An interview with Aldyen Donnelly as part of a series unraveling how investment in nature-based solutions delivers positive environmental, social and economic impacts, creating a better future for everyone.
As the world grapples with climate change, Canada is uniquely positioned to tackle this crisis and offer global leadership in using nature-based solutions.
“We have an opportunity to show leadership in maximizing opportunities through nature to reach Canada’s goals to reduce emissions to at least 40 per cent below 2005 levels by 2030,” says Aldyen Donnelly, Head of Carbon Markets, ALUS and New Acre Project.
Estimates suggest that nature-based solutions can provide 37 per cent of the required greenhouse gas (GHG) emissions mitigation needed to meet global targets by 2030. This is according to research cited by the Canadian Council of the Academies (CCA). that are able to contribute significantly to nature-based solutions that would drive global GHG sequestration efforts.
Canada must maximize all opportunities available in the natural solution space, particularly in the agriculture sector. As the single largest group of private landowners in Canada, it makes sense to work with farmers and ranchers to seize the abundant opportunities for carbon mitigation on the rural landscape.
“Nature-based solutions keep water and air clean, support biodiversity and sequester carbon, all while building a more resilience landscape and food system,” Aldyen says.
Double the impact with nature-based solutions
When it comes to reducing the concentrations of heat-trapping gases in the atmosphere, Aldyen notes there is only one investment that provides both mitigation and adaptation.
This two-for-one opportunity, she says, can play a role in Canada’s targets for reducing GHG emissions. Nature United and CCA identify the potential to be approximately 70 million tonnes annually until 2030.
“It’s not reasonable to see nature-based solutions as optional,” Aldyen says. “If it was optional before, it’s not anymore, because the world has waited too long. Canada needs these if we are truly going to meet our goals.”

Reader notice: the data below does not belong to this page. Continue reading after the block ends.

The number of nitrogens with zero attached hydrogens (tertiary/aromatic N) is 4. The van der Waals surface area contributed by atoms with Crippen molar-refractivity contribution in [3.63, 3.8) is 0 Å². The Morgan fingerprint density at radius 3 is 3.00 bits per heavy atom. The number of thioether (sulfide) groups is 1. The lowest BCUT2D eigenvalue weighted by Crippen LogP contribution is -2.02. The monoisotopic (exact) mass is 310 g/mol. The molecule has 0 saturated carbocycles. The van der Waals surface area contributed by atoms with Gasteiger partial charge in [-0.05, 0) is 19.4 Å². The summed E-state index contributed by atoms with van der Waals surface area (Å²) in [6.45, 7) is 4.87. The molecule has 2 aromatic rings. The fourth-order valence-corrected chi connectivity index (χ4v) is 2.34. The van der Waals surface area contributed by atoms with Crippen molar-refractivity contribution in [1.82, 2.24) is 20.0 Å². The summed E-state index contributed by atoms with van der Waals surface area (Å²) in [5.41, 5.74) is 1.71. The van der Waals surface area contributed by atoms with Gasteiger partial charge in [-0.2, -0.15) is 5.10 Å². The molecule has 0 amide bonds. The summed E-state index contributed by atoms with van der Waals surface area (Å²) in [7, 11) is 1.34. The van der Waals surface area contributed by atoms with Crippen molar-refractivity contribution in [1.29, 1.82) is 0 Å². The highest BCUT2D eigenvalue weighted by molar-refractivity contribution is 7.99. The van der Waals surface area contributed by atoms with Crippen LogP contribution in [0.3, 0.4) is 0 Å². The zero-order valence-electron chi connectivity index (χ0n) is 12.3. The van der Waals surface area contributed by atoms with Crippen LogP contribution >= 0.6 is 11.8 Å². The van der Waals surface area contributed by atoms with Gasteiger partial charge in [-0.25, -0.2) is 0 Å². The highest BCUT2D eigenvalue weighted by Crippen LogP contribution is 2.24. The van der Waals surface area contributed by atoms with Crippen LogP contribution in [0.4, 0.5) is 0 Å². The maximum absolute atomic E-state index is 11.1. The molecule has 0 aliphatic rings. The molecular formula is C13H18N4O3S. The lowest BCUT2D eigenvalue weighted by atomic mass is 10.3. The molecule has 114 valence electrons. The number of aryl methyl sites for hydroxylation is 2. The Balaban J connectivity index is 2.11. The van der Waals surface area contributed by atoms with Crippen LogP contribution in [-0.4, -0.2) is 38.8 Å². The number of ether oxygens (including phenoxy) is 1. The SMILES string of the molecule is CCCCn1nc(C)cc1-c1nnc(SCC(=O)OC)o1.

The capacity of nature-based solutions is particularly meaningful to corporations. Leading market actors anticipate that governments and shareholders are going to demand they execute a massive shift in the definition of their core business, says Aldyen, comparing it to the transformation that has been occurring in the energy sector.
When this happens, corporations will look at options, including nature opportunities within their supply chain, she says. “For companies, particularly food and fibre producers, leveraging opportunities natural solutions in their supply chain will optimize their future business model, now. “It’s smart business,” says Aldyen.
Beyond Canada’s unique landmass and opportunities in agriculture, the country is well-positioned to demonstrate leadership in climate action, due to its role in addressing past earth systems challenges. In 1984, a small group of Canadians put forward a proposal called the Montreal Protocol to stop building a hole in the ozone layer. It was a critical moment in human history.
“By 1988, all of the major nations in the world had signed off on the Montreal Protocol. And by 2000, we had reduced ozone depleting substance releases to the atmosphere by enough that the hole was starting to shrink, and the holes virtually disappeared right now,” says Aldyen. “We spent 20 years in international meetings not getting anywhere. And then a small group of Canadians finally stepped in and showed the whole world the way to go.”
Canada’s current opportunity to embrace natural solutions for carbon reduction is “our generation’s Montreal Protocol moment,” she says.
“We know how to do this. Let’s do it again.”